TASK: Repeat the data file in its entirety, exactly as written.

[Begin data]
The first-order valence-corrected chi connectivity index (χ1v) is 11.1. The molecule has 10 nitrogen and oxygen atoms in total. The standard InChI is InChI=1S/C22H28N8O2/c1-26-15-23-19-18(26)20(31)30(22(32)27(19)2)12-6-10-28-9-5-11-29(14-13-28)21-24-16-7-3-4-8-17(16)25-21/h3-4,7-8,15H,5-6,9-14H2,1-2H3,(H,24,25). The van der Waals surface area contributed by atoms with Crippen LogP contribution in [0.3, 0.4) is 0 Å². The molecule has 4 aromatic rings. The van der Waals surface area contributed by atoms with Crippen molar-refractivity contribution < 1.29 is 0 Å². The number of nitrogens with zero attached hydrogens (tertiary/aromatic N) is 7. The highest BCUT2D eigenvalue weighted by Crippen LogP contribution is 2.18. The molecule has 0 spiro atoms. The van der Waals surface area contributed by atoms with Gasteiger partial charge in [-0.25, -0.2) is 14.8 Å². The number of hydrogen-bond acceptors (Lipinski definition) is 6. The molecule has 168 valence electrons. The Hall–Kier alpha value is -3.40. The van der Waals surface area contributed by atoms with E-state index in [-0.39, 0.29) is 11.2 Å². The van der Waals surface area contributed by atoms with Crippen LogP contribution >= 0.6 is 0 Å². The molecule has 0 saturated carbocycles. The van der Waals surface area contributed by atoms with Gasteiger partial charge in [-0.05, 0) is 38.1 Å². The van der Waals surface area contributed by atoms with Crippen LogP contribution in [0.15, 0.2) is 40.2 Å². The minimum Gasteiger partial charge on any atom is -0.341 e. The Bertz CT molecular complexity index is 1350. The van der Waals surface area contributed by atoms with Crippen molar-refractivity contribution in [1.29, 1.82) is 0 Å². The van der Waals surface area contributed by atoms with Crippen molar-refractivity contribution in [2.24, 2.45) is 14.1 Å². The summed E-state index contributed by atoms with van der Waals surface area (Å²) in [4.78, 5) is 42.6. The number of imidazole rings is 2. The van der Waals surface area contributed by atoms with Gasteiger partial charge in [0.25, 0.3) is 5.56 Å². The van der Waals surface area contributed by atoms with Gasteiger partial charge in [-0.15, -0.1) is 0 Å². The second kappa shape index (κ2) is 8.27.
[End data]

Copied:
The first-order valence-corrected chi connectivity index (χ1v) is 11.1. The molecule has 10 nitrogen and oxygen atoms in total. The standard InChI is InChI=1S/C22H28N8O2/c1-26-15-23-19-18(26)20(31)30(22(32)27(19)2)12-6-10-28-9-5-11-29(14-13-28)21-24-16-7-3-4-8-17(16)25-21/h3-4,7-8,15H,5-6,9-14H2,1-2H3,(H,24,25). The van der Waals surface area contributed by atoms with Crippen LogP contribution in [0.3, 0.4) is 0 Å². The molecule has 4 aromatic rings. The van der Waals surface area contributed by atoms with Crippen molar-refractivity contribution < 1.29 is 0 Å². The number of nitrogens with zero attached hydrogens (tertiary/aromatic N) is 7. The highest BCUT2D eigenvalue weighted by Crippen LogP contribution is 2.18. The molecule has 0 spiro atoms. The van der Waals surface area contributed by atoms with Gasteiger partial charge in [-0.25, -0.2) is 14.8 Å². The number of hydrogen-bond acceptors (Lipinski definition) is 6. The molecule has 168 valence electrons. The Hall–Kier alpha value is -3.40. The van der Waals surface area contributed by atoms with E-state index in [-0.39, 0.29) is 11.2 Å². The van der Waals surface area contributed by atoms with Crippen LogP contribution >= 0.6 is 0 Å². The molecule has 0 saturated carbocycles. The van der Waals surface area contributed by atoms with Gasteiger partial charge in [-0.05, 0) is 38.1 Å². The van der Waals surface area contributed by atoms with Crippen LogP contribution in [0.15, 0.2) is 40.2 Å². The minimum Gasteiger partial charge on any atom is -0.341 e. The Bertz CT molecular complexity index is 1350. The van der Waals surface area contributed by atoms with Crippen molar-refractivity contribution in [1.29, 1.82) is 0 Å². The van der Waals surface area contributed by atoms with Crippen molar-refractivity contribution in [2.24, 2.45) is 14.1 Å². The summed E-state index contributed by atoms with van der Waals surface area (Å²) in [4.78, 5) is 42.6. The number of imidazole rings is 2. The van der Waals surface area contributed by atoms with Gasteiger partial charge in [0.25, 0.3) is 5.56 Å². The van der Waals surface area contributed by atoms with Gasteiger partial charge in [-0.15, -0.1) is 0 Å². The second kappa shape index (κ2) is 8.27.